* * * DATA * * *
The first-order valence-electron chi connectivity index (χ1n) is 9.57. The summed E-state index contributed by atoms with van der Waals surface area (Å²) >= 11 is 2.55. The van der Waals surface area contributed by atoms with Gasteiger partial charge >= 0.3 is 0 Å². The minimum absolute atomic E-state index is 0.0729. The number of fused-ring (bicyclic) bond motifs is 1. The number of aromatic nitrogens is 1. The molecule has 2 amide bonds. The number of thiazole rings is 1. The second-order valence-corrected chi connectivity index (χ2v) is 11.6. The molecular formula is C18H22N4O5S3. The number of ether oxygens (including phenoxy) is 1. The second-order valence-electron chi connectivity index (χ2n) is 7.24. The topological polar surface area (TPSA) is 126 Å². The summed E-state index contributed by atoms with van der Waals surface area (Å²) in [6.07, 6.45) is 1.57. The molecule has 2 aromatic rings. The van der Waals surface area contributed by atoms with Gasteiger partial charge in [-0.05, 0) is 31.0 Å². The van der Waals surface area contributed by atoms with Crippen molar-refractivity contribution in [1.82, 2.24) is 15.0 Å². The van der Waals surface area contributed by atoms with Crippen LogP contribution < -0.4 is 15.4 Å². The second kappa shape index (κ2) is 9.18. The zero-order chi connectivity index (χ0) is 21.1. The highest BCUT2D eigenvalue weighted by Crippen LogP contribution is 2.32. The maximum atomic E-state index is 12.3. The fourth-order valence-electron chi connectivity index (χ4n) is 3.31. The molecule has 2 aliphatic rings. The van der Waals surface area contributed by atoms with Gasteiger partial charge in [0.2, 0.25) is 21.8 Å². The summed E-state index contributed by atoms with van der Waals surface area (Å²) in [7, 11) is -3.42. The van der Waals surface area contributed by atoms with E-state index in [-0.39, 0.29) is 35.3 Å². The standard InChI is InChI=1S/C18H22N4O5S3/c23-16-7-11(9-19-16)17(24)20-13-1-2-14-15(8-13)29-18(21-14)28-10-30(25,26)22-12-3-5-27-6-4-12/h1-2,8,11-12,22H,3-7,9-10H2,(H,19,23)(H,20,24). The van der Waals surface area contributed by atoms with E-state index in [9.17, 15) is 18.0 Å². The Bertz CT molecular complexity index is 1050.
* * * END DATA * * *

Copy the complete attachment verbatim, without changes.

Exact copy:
The first-order valence-electron chi connectivity index (χ1n) is 9.57. The summed E-state index contributed by atoms with van der Waals surface area (Å²) >= 11 is 2.55. The van der Waals surface area contributed by atoms with Gasteiger partial charge >= 0.3 is 0 Å². The minimum absolute atomic E-state index is 0.0729. The number of fused-ring (bicyclic) bond motifs is 1. The number of aromatic nitrogens is 1. The molecule has 2 amide bonds. The number of thiazole rings is 1. The second-order valence-corrected chi connectivity index (χ2v) is 11.6. The molecular formula is C18H22N4O5S3. The number of ether oxygens (including phenoxy) is 1. The second-order valence-electron chi connectivity index (χ2n) is 7.24. The topological polar surface area (TPSA) is 126 Å². The summed E-state index contributed by atoms with van der Waals surface area (Å²) in [6.07, 6.45) is 1.57. The molecule has 2 aromatic rings. The van der Waals surface area contributed by atoms with Gasteiger partial charge in [-0.05, 0) is 31.0 Å². The van der Waals surface area contributed by atoms with Crippen molar-refractivity contribution in [1.82, 2.24) is 15.0 Å². The van der Waals surface area contributed by atoms with Crippen LogP contribution < -0.4 is 15.4 Å². The second kappa shape index (κ2) is 9.18. The zero-order chi connectivity index (χ0) is 21.1. The highest BCUT2D eigenvalue weighted by Crippen LogP contribution is 2.32. The maximum atomic E-state index is 12.3. The fourth-order valence-electron chi connectivity index (χ4n) is 3.31. The molecule has 2 aliphatic rings. The van der Waals surface area contributed by atoms with Gasteiger partial charge in [0.2, 0.25) is 21.8 Å². The summed E-state index contributed by atoms with van der Waals surface area (Å²) in [7, 11) is -3.42. The van der Waals surface area contributed by atoms with E-state index in [-0.39, 0.29) is 35.3 Å². The standard InChI is InChI=1S/C18H22N4O5S3/c23-16-7-11(9-19-16)17(24)20-13-1-2-14-15(8-13)29-18(21-14)28-10-30(25,26)22-12-3-5-27-6-4-12/h1-2,8,11-12,22H,3-7,9-10H2,(H,19,23)(H,20,24). The van der Waals surface area contributed by atoms with E-state index in [9.17, 15) is 18.0 Å². The Bertz CT molecular complexity index is 1050.